TV commercials selling retirement planning services follow a consistent theme. They encourage you to think of retirement as a sort of well-deserved vacation. It’s a time to watch the sunset from your rocking chair, a time to play golf all day long, or a time to stand on the deck of a sailboat and stare at the horizon.
But it’s essential to shape your own Utopian ideals about what retirement could be for you. To design a retirement plan that will make you truly happy, here are three common assumptions that you should avoid making:
Common Assumption #1: Your Family Can Handle Your Funeral Expenses.
Funeral insurance, also referred to as burial insurance or final insurance, is a way to make sure that your family has the money needed to take care of your funeral arrangements. PolicyZip suggest that you should look into this specialized type of insurance to avoid burdening your family or beneficiaries with the cost of your funeral and other final expenses.
Common Assumption #2: You Have to Be More Conservative About Your Investments
When you speak to your financial advisor about your investments, don’t be surprised if they urge you to be cautious about it. They are not being conservative about the market nor about your ability to invest wisely. Instead, they are coming from the perspective that you might not live long enough to benefit from more aggressive investment strategies.
Your financial advisor, for instance, may suggest that you change your strategy and get a more evenly balanced collection of fixed income investments and stocks, suggesting that you invest no more than 40 percent in equities.
Although they may not openly tell you that you might not live long enough to ride out many inevitable market lows, if you find yourself on the receiving end of this type of advice—ignore it.
It’s dated advice.
Modern improvements in living conditions, sanitation, and medicine has increased longevity, making it possible for all of us to live longer, productive lives.
You may, in fact, be better off continuing with your current balance of diversified investments. So, if you’re in your 60s, plan to invest for another 20 years. This is plenty of time to benefit from long-term investments. You don’t want to miss out on any future bull markets that could increase your financial security.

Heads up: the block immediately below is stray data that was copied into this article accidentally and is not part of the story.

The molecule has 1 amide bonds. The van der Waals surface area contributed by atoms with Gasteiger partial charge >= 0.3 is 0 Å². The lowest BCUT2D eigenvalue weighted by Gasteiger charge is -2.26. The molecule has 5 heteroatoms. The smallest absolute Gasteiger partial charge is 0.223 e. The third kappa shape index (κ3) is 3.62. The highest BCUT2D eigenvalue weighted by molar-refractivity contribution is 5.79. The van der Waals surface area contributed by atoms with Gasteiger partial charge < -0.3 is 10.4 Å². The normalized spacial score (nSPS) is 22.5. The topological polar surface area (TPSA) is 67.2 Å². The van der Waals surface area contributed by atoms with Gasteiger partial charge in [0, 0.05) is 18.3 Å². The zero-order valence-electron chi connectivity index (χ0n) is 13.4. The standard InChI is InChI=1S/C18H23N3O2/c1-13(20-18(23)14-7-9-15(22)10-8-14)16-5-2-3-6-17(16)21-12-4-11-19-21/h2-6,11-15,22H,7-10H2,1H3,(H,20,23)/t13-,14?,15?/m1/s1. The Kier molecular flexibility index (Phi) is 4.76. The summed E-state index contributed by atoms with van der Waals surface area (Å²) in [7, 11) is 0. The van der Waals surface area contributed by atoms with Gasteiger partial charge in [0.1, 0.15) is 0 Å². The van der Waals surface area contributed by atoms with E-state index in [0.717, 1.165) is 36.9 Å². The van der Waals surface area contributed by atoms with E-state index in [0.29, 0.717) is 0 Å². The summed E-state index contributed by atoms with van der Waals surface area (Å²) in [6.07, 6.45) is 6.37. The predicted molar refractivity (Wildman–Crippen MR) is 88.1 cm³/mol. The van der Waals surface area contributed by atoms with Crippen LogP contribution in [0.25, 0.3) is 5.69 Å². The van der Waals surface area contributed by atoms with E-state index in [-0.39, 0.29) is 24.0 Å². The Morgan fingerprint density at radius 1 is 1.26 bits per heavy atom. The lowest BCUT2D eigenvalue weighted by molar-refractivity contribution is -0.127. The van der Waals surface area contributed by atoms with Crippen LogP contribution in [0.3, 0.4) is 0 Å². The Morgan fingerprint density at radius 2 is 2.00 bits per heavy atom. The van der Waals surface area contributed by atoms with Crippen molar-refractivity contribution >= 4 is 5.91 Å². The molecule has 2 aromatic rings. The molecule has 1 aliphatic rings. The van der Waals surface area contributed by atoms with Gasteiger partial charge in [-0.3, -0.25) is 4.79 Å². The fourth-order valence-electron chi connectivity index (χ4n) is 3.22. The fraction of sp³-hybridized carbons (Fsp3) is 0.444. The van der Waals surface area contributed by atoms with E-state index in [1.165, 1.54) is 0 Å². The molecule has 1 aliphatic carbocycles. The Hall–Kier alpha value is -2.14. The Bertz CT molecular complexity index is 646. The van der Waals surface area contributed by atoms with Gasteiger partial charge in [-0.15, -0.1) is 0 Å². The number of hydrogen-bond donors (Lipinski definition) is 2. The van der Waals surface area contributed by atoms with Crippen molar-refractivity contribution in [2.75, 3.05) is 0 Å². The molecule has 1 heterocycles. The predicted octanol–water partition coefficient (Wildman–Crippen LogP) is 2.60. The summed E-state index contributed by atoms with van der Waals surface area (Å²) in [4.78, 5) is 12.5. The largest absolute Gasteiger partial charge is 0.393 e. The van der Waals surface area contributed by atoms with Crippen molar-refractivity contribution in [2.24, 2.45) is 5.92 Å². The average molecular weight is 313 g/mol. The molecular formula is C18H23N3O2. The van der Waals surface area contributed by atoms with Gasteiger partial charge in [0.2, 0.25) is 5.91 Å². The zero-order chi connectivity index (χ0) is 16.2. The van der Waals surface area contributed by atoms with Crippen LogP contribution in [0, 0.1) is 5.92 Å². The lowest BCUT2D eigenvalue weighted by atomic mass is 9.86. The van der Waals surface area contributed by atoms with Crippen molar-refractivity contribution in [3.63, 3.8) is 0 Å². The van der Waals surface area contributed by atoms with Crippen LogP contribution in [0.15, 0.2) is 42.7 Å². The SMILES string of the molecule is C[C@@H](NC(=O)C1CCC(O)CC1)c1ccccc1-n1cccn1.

Common Assumption #3: You’ll Have to Stop Working During Retirement
Many people who have jobs they hate envision retirement as a time to escape the rat race—a way to finally break free from long-commutes, office politics, tedious work, and dysfunctional managers. But what if you’re a retiree who loved your work because it gave you a sense of identity and imbued your life with a sense of purpose and meaning?
Many people find work highly rewarding. Warren Buffett, for example, doesn’t need to work, but he can’t imagine doing anything else that’s as much fun.
So, if you’re an A-type personality, a race horse who loves to win, then being put to pasture might not feel like freedom. If you happen to be one of those people who love their work, then by all means continue to work. And if you’re working too many hours now, you could cut down on your hours, try a less demanding role, or try something new, but you don’t have to stop working completely.
Naturally, you shouldn’t see continuing to work as obviating the need to create a retirement nest egg. You’ll still need a financial plan for retirement in case your health falters or you do decide you want to spend more time traveling and visiting the grandkids.
In conclusion, when planning for retirement, dare to think outside the box. Most people assume that their children or beneficiaries can handle their final expenses, that they should go easy on their financial strategies, or that they should resign themselves to boring routines just to keep themselves busy during retirement. None of these assumptions may be true for you.